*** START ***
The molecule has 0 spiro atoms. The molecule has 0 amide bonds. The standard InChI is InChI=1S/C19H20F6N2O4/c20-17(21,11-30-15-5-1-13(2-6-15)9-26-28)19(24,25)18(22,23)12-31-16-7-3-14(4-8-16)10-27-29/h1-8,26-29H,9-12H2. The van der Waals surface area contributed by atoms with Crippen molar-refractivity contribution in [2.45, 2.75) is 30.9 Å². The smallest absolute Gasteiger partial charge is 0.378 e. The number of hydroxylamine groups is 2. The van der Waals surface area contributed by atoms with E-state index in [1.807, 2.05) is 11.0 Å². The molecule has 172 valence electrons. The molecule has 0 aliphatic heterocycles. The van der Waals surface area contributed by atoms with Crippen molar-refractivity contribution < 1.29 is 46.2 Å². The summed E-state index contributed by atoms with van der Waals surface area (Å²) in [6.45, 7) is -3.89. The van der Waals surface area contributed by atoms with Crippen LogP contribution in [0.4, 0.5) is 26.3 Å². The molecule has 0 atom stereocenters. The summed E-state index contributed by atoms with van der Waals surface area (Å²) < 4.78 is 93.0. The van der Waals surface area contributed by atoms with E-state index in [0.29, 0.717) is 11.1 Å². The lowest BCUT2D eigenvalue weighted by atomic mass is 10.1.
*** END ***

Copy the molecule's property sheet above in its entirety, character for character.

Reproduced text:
The molecule has 0 spiro atoms. The molecule has 0 amide bonds. The standard InChI is InChI=1S/C19H20F6N2O4/c20-17(21,11-30-15-5-1-13(2-6-15)9-26-28)19(24,25)18(22,23)12-31-16-7-3-14(4-8-16)10-27-29/h1-8,26-29H,9-12H2. The van der Waals surface area contributed by atoms with Crippen molar-refractivity contribution in [2.45, 2.75) is 30.9 Å². The smallest absolute Gasteiger partial charge is 0.378 e. The number of hydroxylamine groups is 2. The van der Waals surface area contributed by atoms with E-state index in [1.807, 2.05) is 11.0 Å². The molecule has 172 valence electrons. The molecule has 0 aliphatic heterocycles. The van der Waals surface area contributed by atoms with Crippen molar-refractivity contribution < 1.29 is 46.2 Å². The summed E-state index contributed by atoms with van der Waals surface area (Å²) in [6.45, 7) is -3.89. The van der Waals surface area contributed by atoms with Crippen LogP contribution in [0.4, 0.5) is 26.3 Å². The molecule has 0 atom stereocenters. The summed E-state index contributed by atoms with van der Waals surface area (Å²) < 4.78 is 93.0. The van der Waals surface area contributed by atoms with E-state index in [0.29, 0.717) is 11.1 Å². The lowest BCUT2D eigenvalue weighted by atomic mass is 10.1.